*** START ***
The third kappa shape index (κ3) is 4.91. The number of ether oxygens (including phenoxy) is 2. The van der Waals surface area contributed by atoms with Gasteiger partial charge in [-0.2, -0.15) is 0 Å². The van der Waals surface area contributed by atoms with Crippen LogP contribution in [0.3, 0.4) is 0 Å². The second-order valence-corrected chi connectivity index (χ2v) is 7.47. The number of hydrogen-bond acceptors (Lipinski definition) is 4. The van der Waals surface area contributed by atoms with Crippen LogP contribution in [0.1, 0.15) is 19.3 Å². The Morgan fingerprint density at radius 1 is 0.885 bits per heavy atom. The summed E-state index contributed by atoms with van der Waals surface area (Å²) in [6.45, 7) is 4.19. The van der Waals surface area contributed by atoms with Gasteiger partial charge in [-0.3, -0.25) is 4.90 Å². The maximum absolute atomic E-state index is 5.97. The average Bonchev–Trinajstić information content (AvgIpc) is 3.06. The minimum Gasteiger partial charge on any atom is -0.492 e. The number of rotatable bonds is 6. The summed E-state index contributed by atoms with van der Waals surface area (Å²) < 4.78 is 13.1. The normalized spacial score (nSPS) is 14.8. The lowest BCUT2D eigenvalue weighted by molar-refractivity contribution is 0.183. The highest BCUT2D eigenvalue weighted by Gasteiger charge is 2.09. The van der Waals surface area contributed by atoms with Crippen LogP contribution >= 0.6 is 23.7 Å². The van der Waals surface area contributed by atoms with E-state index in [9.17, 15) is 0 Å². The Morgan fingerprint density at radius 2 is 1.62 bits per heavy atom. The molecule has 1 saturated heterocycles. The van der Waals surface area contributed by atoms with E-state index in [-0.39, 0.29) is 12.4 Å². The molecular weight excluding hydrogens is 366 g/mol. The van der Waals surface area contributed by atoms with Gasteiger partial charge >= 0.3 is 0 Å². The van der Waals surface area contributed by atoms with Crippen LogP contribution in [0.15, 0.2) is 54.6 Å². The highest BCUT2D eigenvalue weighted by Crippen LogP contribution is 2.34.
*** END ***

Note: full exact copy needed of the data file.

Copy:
The third kappa shape index (κ3) is 4.91. The number of ether oxygens (including phenoxy) is 2. The van der Waals surface area contributed by atoms with Gasteiger partial charge in [-0.2, -0.15) is 0 Å². The van der Waals surface area contributed by atoms with Crippen LogP contribution in [0.3, 0.4) is 0 Å². The second-order valence-corrected chi connectivity index (χ2v) is 7.47. The number of hydrogen-bond acceptors (Lipinski definition) is 4. The van der Waals surface area contributed by atoms with Crippen LogP contribution in [0.1, 0.15) is 19.3 Å². The Morgan fingerprint density at radius 1 is 0.885 bits per heavy atom. The summed E-state index contributed by atoms with van der Waals surface area (Å²) in [6.45, 7) is 4.19. The van der Waals surface area contributed by atoms with Gasteiger partial charge in [-0.3, -0.25) is 4.90 Å². The maximum absolute atomic E-state index is 5.97. The average Bonchev–Trinajstić information content (AvgIpc) is 3.06. The minimum Gasteiger partial charge on any atom is -0.492 e. The number of rotatable bonds is 6. The summed E-state index contributed by atoms with van der Waals surface area (Å²) < 4.78 is 13.1. The normalized spacial score (nSPS) is 14.8. The lowest BCUT2D eigenvalue weighted by molar-refractivity contribution is 0.183. The highest BCUT2D eigenvalue weighted by Gasteiger charge is 2.09. The van der Waals surface area contributed by atoms with Crippen LogP contribution >= 0.6 is 23.7 Å². The van der Waals surface area contributed by atoms with E-state index in [9.17, 15) is 0 Å². The Morgan fingerprint density at radius 2 is 1.62 bits per heavy atom. The molecule has 1 saturated heterocycles. The van der Waals surface area contributed by atoms with E-state index in [-0.39, 0.29) is 12.4 Å². The molecular weight excluding hydrogens is 366 g/mol. The van der Waals surface area contributed by atoms with Gasteiger partial charge >= 0.3 is 0 Å². The van der Waals surface area contributed by atoms with Crippen LogP contribution in [0.15, 0.2) is 54.6 Å². The highest BCUT2D eigenvalue weighted by Crippen LogP contribution is 2.34.